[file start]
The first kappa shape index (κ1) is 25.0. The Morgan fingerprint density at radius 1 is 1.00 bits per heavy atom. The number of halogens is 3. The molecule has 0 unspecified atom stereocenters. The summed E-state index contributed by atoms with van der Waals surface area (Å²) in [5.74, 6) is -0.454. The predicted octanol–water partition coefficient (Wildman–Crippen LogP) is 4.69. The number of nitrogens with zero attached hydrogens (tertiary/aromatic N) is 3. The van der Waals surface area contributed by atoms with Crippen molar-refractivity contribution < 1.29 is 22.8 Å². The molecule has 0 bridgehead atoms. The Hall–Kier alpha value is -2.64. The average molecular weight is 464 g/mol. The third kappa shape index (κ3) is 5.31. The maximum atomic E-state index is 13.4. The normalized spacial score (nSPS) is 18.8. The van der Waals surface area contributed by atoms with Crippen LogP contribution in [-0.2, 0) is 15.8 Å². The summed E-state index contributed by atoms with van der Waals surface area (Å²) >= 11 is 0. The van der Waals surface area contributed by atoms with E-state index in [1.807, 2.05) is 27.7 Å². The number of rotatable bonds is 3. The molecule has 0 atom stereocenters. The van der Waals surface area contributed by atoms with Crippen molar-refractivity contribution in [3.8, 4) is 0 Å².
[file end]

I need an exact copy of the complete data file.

The first kappa shape index (κ1) is 25.0. The Morgan fingerprint density at radius 1 is 1.00 bits per heavy atom. The number of halogens is 3. The molecule has 0 unspecified atom stereocenters. The summed E-state index contributed by atoms with van der Waals surface area (Å²) in [5.74, 6) is -0.454. The predicted octanol–water partition coefficient (Wildman–Crippen LogP) is 4.69. The number of nitrogens with zero attached hydrogens (tertiary/aromatic N) is 3. The van der Waals surface area contributed by atoms with Crippen molar-refractivity contribution < 1.29 is 22.8 Å². The molecule has 0 bridgehead atoms. The Hall–Kier alpha value is -2.64. The average molecular weight is 464 g/mol. The third kappa shape index (κ3) is 5.31. The maximum atomic E-state index is 13.4. The normalized spacial score (nSPS) is 18.8. The van der Waals surface area contributed by atoms with Crippen LogP contribution in [-0.2, 0) is 15.8 Å². The summed E-state index contributed by atoms with van der Waals surface area (Å²) >= 11 is 0. The van der Waals surface area contributed by atoms with E-state index in [1.807, 2.05) is 27.7 Å². The number of rotatable bonds is 3. The molecule has 0 atom stereocenters. The van der Waals surface area contributed by atoms with Crippen molar-refractivity contribution in [3.8, 4) is 0 Å².